“Let us be grateful to the people who make us happy; they are the charming gardeners who make our souls blossom.” — Marcel Proust

I have a dear colleague whose professional life is a stressful whirlwind, sweeping her off her feet daily.  It came with the territory – she’s a first-responder and knew what she was in for.  She has little capacity to direct the flow of her days but still, she summons the energy and finesse to serve others, dutifully, soulfully, even when she has nothing, nada in reserve.  Fumes.  Just fumes.

As our friendship grew, I learned from her and adopted one of her healthiest self-care rituals.  So simple, yet restorative in that it helps me close out one day and settle in for rest, setting the stage for slumber, which is essential for me, one of the chronically sleep-deprived.

What is the wizardry, you wonder, the magic that I commandeered?  Well, it starts with this:  Create a bedtime routine and treat it as sacred, first and foremost.  And then, take the time to consider the day that was — the good, bad, and otherwise.  Especially the bad and the otherwise. I know what you’re thinking!  Whaaaa??? Focus on the negative?  Yes, yes…here’s why!  Lest you give those needling bits their due before you sleep, their end trails may plague you, creating restlessness thanks to the heaviness of unfinished business. 

Those heavy bits? You might see them in your ‘replay reels’, the ‘what ifs’ and the ‘if onlys’ as we consider how we might’ve done better.  Don’t dwell and linger, just acknowledge the pesky vermin by deploying a little imagery…Roses and Thorns.  Those negative nuggets?  Yep. They’re the thorns.

After addressing the thorn-y bits, dismiss them.  In…and out. Maybe your thorns included interactions with insensitive, unkind people.  Maybe you returned fire.  Maybe you wish you hadn’t.  Maybe you overlooked an important task, let someone down.  Maybe you snapped when you shouldn’t have and forgot to apologize.  Whatever the thorn-y array includes, remember that a new day is on the other side of sleep along with fresh and abundant opportunities to improve.  Then you can get to the good stuff…the roses.

For my friend, the ‘roses’ are the wondrous moments, the glimmers of good that punctuate every day.  Even our lousy days.  They’re there – we just need to keep our peepers open.  As a bedtime ritual, I find myself whirring through my highlight reel.  The more I mull over my day, the more I can summon those glistening moments.  And the recall relaxes me, makes me smile.  And, truthfully, some days ARE stinkers and my ‘rose’ recall might be sparse, but I don’t mind.  I don’t need a bouquet.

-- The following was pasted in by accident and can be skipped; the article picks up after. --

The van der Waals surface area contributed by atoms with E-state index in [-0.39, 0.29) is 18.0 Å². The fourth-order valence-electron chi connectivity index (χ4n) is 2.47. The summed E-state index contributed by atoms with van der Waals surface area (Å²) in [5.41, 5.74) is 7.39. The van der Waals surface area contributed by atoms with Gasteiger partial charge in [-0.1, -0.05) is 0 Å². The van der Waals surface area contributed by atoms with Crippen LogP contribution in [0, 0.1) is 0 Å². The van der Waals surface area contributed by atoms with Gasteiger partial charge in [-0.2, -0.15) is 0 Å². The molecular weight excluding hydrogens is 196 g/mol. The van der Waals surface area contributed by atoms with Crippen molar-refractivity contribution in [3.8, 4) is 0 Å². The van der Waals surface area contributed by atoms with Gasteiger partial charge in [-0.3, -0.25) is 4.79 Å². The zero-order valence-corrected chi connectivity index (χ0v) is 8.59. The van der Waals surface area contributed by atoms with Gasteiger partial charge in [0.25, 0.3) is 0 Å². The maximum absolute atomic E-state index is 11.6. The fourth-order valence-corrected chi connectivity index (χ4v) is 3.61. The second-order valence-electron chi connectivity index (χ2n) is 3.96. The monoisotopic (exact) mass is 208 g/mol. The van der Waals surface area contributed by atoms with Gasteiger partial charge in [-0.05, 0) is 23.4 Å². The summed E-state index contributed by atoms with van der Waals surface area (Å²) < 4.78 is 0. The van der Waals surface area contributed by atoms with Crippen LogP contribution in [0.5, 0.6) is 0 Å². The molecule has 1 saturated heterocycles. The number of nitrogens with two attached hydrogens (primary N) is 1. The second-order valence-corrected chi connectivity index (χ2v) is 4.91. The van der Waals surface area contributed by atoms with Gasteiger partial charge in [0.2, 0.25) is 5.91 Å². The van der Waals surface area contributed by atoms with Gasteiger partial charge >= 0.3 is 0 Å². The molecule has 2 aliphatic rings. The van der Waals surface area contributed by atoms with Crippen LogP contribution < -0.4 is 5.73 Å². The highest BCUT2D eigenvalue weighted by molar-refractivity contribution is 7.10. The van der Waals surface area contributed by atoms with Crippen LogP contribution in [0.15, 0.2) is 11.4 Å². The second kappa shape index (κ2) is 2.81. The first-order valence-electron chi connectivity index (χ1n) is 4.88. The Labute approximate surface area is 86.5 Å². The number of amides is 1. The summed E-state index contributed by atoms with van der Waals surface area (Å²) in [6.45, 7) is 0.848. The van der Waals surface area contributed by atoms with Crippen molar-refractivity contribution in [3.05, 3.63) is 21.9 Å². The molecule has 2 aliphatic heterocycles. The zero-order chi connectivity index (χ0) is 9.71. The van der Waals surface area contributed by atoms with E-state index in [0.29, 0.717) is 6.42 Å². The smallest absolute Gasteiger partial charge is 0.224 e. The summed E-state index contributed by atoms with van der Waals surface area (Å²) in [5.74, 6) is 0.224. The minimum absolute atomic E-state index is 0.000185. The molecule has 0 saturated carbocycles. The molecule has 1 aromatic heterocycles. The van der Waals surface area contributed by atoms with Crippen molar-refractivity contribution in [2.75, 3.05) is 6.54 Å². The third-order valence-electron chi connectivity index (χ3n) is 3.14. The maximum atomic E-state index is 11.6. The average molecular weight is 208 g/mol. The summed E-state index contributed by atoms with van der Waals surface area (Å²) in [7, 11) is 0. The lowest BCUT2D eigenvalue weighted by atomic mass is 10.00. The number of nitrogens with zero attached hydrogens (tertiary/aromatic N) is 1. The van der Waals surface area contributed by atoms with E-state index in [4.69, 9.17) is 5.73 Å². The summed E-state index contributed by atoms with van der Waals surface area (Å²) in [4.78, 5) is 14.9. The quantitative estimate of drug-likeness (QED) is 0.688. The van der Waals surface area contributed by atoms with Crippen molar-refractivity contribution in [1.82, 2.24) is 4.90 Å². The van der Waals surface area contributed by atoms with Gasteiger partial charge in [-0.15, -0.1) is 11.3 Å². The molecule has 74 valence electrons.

Which brings me to this.  The quote from Marcel Proust.  “Let us be grateful to the people who make us happy; they are the charming gardeners who make our souls blossom.”  Oh, indeed.  The past several years have taught me that some of the most powerful and positive “gardeners” in my life are dear friends who lift me up, receive me as I am, join me in the pursuit of better days.  

I can’t think of a better way to sum up the intention of my latest passion project with Wynne Leon and our amazing team at Heart of the Matter.  If you haven’t yet checked out the hub, the community we’re creating, please do.  I can’t wait to see you there as we listen, learn, and lift one another up, heart and soul.

Vicki 😊

Photo by Oscar Gloria on Pexels.com

30 thoughts on “See the Good

  1. I love this idea, real, practical, and incredibly helpful. I’m one of those who tend to be hyper focused on the things that have gone wrong with my day and to replay them over and over. I love the simple rose/thorn idea. Really cool. What was it and move on. And as far as what you’ve created with Wynne, I would describe it as the start of something special. Definitely needed during these crazy times.

    Liked by 3 people

    1. Thank you, Brian! I’m glad it makes sense to you. It really helps me…and I love your thought about good things afoot! Thanks for being a part of that and for sharing yourself. Appreciate you! 😉😉😉

      Liked by 1 person

  2. Yes, thank God for those “…dear friends who lift me up, receive me as I am, join me in the pursuit of better days.” A beautifully stated post, Vicki! And I loved what you said about acknowledging all parts of your day – even the thorny parts – and why. Lovely all around! 🤍

    Liked by 3 people

  3. I love this! A dear friend’s preschooler brought a similar, nifty thought activity. Tell the class about a thorn (bad thing that happened), a rose (something good that happened), and a bud (something you’re looking forward to). What a great way to welcome and explore ALL emotions and experiences. Oh, and I fully agree with Brian that the Heart of the Matter is truly start of something special. I can’t wait to see where it takes us! 💕